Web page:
One of my favorite parts about working at Seer is having the opportunity to build relationships with our clients. In fact, it’s what led me to recently start a new hybrid role on both our SEO and Client Engagement teams. In my 5+ years at Seer, I’ve always appreciated the value Seer puts on building excellent relationships with our clients. We strive to be a valued partner, not a vendor – because where’s the fun in that?
Maya Angelou famously said “I’ve learned that people will forget what you said, people will forget what you did, but people will never forget how you made them feel.” How we make our clients feel can lead to lasting partnerships that continue as they progress throughout their career.
Being here for over 5 years has led me to run the gamut between working with a lot of different clients across a variety of industries, and to identify what has really made the difference with fostering successful client relationships. Below are just a few ways that I’ve felt were helpful in building relationships with clients, in the hopes that a couple may be meaningful for you!
Do you remember when you were a kid, and you saw your teacher at the supermarket, and it blew your mind that they left the classroom at the end of the day and led a life of their own?! I think sometimes we can subconsciously do the same with our clients, especially when you’re communicating virtually for the majority of the week.
Just like us, clients have lives and hobbies outside of work, whether that be a family or a favorite sports team. Showing genuine interest and care about their lives outside of work is a great way to break down the barrier build a relationship. I’ve heard a lot of folks mention that when they’ve met a client face-to-face and had the opportunity to grab dinner as a team, it has made a world of a difference in feeling more comfortable, from both the client and agency side of the table. Even sending them a baby gift to celebrate a new addition or a link to an article you know they’d enjoy are small gestures that show that you’re thinking of them.
While you don’t have to be BFFs, I’ve found that you’re bound to enjoy working together more if you find mutual ways to make a connection, and remember that there’s another human on the other side of that conference line.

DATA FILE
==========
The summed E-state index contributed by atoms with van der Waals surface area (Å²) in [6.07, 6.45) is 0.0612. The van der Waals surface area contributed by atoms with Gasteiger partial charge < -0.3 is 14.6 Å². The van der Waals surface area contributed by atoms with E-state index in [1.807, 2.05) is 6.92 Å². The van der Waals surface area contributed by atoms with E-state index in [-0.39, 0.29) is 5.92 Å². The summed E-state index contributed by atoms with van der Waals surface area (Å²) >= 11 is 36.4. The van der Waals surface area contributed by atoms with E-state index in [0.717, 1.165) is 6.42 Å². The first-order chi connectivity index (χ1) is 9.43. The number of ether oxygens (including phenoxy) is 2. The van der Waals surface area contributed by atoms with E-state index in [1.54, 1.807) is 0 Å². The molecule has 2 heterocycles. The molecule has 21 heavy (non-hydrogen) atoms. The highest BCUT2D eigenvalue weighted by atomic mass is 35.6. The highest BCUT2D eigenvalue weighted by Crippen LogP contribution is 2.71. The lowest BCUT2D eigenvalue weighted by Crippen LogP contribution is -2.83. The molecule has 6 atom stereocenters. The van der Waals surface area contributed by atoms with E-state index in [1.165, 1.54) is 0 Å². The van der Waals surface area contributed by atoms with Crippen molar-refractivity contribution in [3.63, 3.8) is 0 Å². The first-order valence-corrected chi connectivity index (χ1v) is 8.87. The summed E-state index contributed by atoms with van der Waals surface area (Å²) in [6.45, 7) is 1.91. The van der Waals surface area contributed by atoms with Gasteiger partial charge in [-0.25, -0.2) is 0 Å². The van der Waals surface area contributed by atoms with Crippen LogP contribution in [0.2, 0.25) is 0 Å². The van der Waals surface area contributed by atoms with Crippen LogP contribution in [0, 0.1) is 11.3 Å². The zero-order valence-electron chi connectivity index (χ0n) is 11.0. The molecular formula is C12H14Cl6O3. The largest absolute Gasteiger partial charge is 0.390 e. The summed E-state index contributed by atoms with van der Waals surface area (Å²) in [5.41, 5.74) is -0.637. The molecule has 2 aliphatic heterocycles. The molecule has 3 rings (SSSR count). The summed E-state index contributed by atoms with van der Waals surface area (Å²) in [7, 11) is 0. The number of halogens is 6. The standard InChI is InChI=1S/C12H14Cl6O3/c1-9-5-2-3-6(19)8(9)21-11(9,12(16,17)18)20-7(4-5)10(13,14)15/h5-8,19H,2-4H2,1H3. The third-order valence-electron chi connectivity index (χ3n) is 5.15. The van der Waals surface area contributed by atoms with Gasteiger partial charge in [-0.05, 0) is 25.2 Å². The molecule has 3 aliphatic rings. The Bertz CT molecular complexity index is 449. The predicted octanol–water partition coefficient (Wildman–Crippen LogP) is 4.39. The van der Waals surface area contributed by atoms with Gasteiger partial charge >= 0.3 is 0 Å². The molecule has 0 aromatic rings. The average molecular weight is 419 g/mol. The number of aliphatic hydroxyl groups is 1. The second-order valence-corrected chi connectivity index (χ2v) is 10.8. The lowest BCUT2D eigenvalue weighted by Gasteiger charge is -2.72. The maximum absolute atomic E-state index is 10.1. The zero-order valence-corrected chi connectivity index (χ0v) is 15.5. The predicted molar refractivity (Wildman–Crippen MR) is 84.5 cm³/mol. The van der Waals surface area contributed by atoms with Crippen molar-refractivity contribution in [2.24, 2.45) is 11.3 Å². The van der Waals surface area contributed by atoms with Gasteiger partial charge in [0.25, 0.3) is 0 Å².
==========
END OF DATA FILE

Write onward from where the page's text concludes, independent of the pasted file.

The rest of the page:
Just as it’s important to get to know your client, it’s also key to have empathy for where they are in life, outside of the day-to-day work you’re doing. At any given day, they might be going through a tough time, or juggling two jobs at work, or feeling run down from a nasty cold. Whatever the circumstances, what you need from your client might be last on their list of priorities for that day, so try to be empathetic about that and ask yourself, or even reach out to them and say: “how can I help?”
This is especially helpful when you might notice that they sound a little stressed on a call, or seem to be more delayed than usual in providing feedback on a deliverable. Rather than get frustrated or angry, assume positive intent. One of our Sr. SEO Team Leads always reminds our team of this, which I think came from an interview from Indra Nooyi, the CEO of PepsiCo.
One of my favorite parts of this interview includes this excerpt:
“When you assume negative intent, you’re angry. If you take away that anger and assume positive intent, you will be amazed. Your emotional quotient goes up because you are no longer almost random in your response. You don’t get defensive. You don’t scream. You are trying to understand and listen because at your basic core you are saying, “Maybe they are saying something to me that I’m not hearing.”
I think one of the most important aspects of any relationship, whether that’s with a client, your family or a significant other, is in having solid communication and follow-up. The last thing you want to happen is for a client to have to come chasing YOU for an answer.